Clean Energy Is Another Way to Talk about Jobs, Jobs, and More Jobs

Michigan is ranked eighth in the country for the number of clean energy and clean transportation jobs in the state, according to a report released earlier this month by Environmental Entrepreneurs. The state is on track to add even more: companies and communities have announced 19 new projects that will generate nearly 4,000 additional jobs in Michigan. All together, the state's renewable energy sector has attracted $1.79 billion in investments through 2012.

Meanwhile, Michigan added 34,100 auto manufacturing jobs last September for a gain of 32.7 percent since the trough in June 2009. A recent report published by NRDC and their partners found that a considerable amount of this growth is driven by new clean car standards that will be double fuel economy for cars by 2025--and save drivers $80 billion a year at the pump in the process.

Many Michiganders have benefited from clean energy jobs; many more could in the future. The state requires 10 percent of all electricity come from wind and solar power. Nearby Iowa, in contrast, is already getting 23 percent of its electricity from renewables. If Michigan created stronger clean energy standards and incentives, the state would get more home-grown jobs. And voters would reward candidates who helped deliver those jobs.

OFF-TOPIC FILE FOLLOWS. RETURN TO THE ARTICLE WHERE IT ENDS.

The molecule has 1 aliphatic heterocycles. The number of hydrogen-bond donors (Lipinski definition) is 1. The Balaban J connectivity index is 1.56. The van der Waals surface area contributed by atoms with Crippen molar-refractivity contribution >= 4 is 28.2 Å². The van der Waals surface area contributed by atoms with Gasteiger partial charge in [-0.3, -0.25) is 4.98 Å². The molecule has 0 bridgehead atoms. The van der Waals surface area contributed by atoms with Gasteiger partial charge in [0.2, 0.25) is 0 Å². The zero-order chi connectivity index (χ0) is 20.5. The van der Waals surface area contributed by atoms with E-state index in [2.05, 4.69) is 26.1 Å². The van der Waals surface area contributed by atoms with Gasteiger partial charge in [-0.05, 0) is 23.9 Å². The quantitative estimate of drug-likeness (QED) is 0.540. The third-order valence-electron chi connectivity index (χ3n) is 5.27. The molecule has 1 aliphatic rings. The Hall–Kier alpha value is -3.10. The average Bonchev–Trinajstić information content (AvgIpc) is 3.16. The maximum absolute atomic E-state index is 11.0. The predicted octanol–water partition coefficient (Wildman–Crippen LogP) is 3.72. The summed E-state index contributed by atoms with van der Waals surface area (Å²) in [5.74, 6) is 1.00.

Climate Denial Is the New Black Helicopter

A generation ago, candidates sounded out of touch if they tried to convince voters the United Nations was sending black helicopters to take over America. Today, when candidates mention sun spots as a cause of climate change the extremist alarm bells start going off in the minds of voters. In fact, a majority now say that climate change is happening and we should do something to address it. While it may not be the top issue for every voter, most feel uncomfortable with candidates who blatantly reject science and chart out extreme positions...

This is no different in Michigan. Michiganders had their fling with extremism and now they are paying a price. Republican Representative Justin Amash's own party found his positions so far afield that they kicked him off the budget committee--leaving his district without a voice in this critical arena. Now there are rumblings Amash may run to replace Levin. His opponents simply have to ask him what he is going to do to protect the Great Lakes from climate change or where he stands on government efforts to reduce global warming pollution, and voters will see the extremism shine through.

Clean Energy: Good Policy and Good Politics

As we wait and see who jumps into this race, one thing is for sure. Michigan is poised to be a leader in the clean energy economy and Michiganders deserve a U.S. senator who represents those values. If we learned anything from the 2012 election cycle, it's that candidates can run and win on investing in clean energy, protecting the environment and conserving our natural resources. The best part is these aren't just good policies, they are good politics too.